Saturday, December 21, 2013

Social Media Wrangling - Part 2 - The Checklist


This is everything I’ve been checking to make sure my social media is shiny and sparkling before I attempt to gain the public’s eye with my Young Adult novel. I wrote this list so that other writers might benefit from the work I’ve been doing for myself. I wrote a pretty extensive blog post aboutwhat I called Social Media Wrangling, which you can find by clicking on thissentence.

1. YouTube subscriptions:
-----People will see the list of people you’re subscribed to on YouTube, and they will think your list of subscriptions represents your opinions. Are you subscribed to FartDancer380? People will think you enjoy his work.

2. Who you follow on Twitter:
-----Same with YouTube. If you’re following ILovePot_29, people will think you are a pothead (FYI, I’ve never done a non-medical drug in my life, but I wanted to use that example). Will parents want their children reading books from a person they think is a pothead? No!

3. Facebook groups/pages/Notes Application.

4. Google Plus pages/communities/posts.

5. Tumblr, Myspace, Blogger, Livejournal, Xanga, etc.
-----Find those blog posts that you wouldn’t want your mother to read, and delete them. Also, for YA writers like myself, consider axing out any vulgar language.

6. Google all of the screen names you’ve ever used.
-----Find out where you’ve made a profile. If you’ve got an account on an embarrassing website, it might be time to delete it. Yes, that might mean deleting your My Little Brony account, the Miley Cyrus Forever Fanclub blog, or even that good old Club Penguin profile. Look for these smaller, fansites. This is where embarrassment lives forever, lol.

7. Check the YouTube videos you’ve personally uploaded.
-----Anything you’ve said that is not apart of your authorial message? Have you vlogged about anything so overtly political that it would keep someone from purchasing your book?

8. Remember, especially for YA-childrens-teen authors, kids will see the stuff you write online when they Google your name.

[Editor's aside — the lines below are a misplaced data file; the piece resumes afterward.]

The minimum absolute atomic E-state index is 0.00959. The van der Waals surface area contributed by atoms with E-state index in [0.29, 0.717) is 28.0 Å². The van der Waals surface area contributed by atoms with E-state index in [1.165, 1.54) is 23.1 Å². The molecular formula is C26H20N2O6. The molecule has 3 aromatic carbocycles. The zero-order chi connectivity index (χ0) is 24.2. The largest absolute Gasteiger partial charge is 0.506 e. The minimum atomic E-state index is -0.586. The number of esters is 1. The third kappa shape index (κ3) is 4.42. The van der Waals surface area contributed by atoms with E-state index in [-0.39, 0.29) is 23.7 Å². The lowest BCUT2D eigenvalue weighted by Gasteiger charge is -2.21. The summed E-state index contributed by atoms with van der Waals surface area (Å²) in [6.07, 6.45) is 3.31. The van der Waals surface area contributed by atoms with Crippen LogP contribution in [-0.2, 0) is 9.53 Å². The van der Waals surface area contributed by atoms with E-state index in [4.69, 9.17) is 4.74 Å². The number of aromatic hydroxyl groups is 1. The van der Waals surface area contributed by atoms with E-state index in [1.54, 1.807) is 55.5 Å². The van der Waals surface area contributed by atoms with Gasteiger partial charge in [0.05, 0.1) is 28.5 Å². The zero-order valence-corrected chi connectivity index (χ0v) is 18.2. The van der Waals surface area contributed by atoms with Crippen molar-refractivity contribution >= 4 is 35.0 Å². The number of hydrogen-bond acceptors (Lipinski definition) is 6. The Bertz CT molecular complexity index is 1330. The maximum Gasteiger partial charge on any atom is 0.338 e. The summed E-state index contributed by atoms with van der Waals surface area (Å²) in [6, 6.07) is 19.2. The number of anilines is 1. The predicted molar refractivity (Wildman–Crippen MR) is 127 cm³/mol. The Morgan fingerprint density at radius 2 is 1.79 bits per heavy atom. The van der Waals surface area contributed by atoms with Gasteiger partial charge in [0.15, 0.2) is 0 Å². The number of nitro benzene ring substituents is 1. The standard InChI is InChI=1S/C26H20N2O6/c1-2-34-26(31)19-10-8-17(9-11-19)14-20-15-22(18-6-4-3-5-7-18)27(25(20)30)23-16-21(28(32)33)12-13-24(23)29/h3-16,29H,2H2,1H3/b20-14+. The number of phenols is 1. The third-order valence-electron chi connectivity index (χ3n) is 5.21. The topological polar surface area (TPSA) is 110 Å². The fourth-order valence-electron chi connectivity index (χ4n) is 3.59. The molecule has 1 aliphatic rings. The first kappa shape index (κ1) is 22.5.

-----If you write Harry Potter but then write something awful online, kids will be listening/mirroring your awfulness.

9. Watch your vulgarity.
-----Nobody buys a book for a kid from a potty mouth.

10. Check all of your Tweets.
-----You might consider privatizing or deleting your old profile and making an entirely new one once you’re a published author. However, if you’re under 100 tweets, you might be able to go back and delete the bad ones.

11. Remember, just because you’ve privatized social media, doesn’t make it private.
-----Truth. If you become a famous author, your friends might sell access to your personal facebook profile. If over a hundred people can see what you’ve made “private,” then it’s not really all that private. Making your profile for “Friends only” is not keeping your facebook truly private.

12. Reviews/critiques of other novels and stories.

-----Your Amazon account. Your Goodreads. Your blog. Have you ever slammed another author / publishing house / etc. over a particular book you didn’t like? Have you gone on Amazon and given 1 star to another author’s work? If so, what do you think that more-famous-than-you author is going to do to your book? Do you think they’re going to give you a positive cover-quote? If you meet them at a party, will they kindly help you promote your book? Will a publishing house that you’ve deeply criticized publish your book? No, no, no… If you’re a aiming to become a known creator, you cannot start out by being a critic. You need friends, not enemies. Sure, Stephen King can say whatever he wants about whoever, but you? You need whoever you can keep! Be positive. Keep your positive reviews! Delete your negativity! Unless you’re famous already, being a downer is not going to make you any friends!

13. Check your favorites lists and quotes.
-----Do you want the public to know about your passion for the movie, “Jack’s Drug-Induced Adventure Through Stonerland?” No? Then take it out of your favorite movies list. Your favorites list indicates something about you. Check everything you’ve “liked” on facebook. Look at your interests page. Delete the stupid stuff. Check your quotes, too. Don’t leave terrible quotes you and your fraternity brothers made up one drunken night. Don’t quote world leaders that will incite anger because you didn’t know that they were evil—know who the people who quote are and the context surrounding the quote. Just because someone says one good thing does not mean that that person was a good person.

14. Check the other things you have written and published online.
-----If you’ve written erotica in the past (I have not, it’s just an example), you’re going to have to deal with that before becoming a children’s writer. Same goes for weird fandom lit.

15. Check your browser’s bookmarks.
-----Bookmarks are a great way to find a bunch of embarrassing things you’ve left on the Net.

16. Check your OKCupid and other dating website accounts.

Thank you for reading. I hope this helps you reach your goals. I will be adding to this list as I think of more things I can do to improve it. If you have more ideas, PLEASE share them in the comments. I will add your ideas and link to your blog/twitter.


Click here for a companion blog post about social media wrangling.




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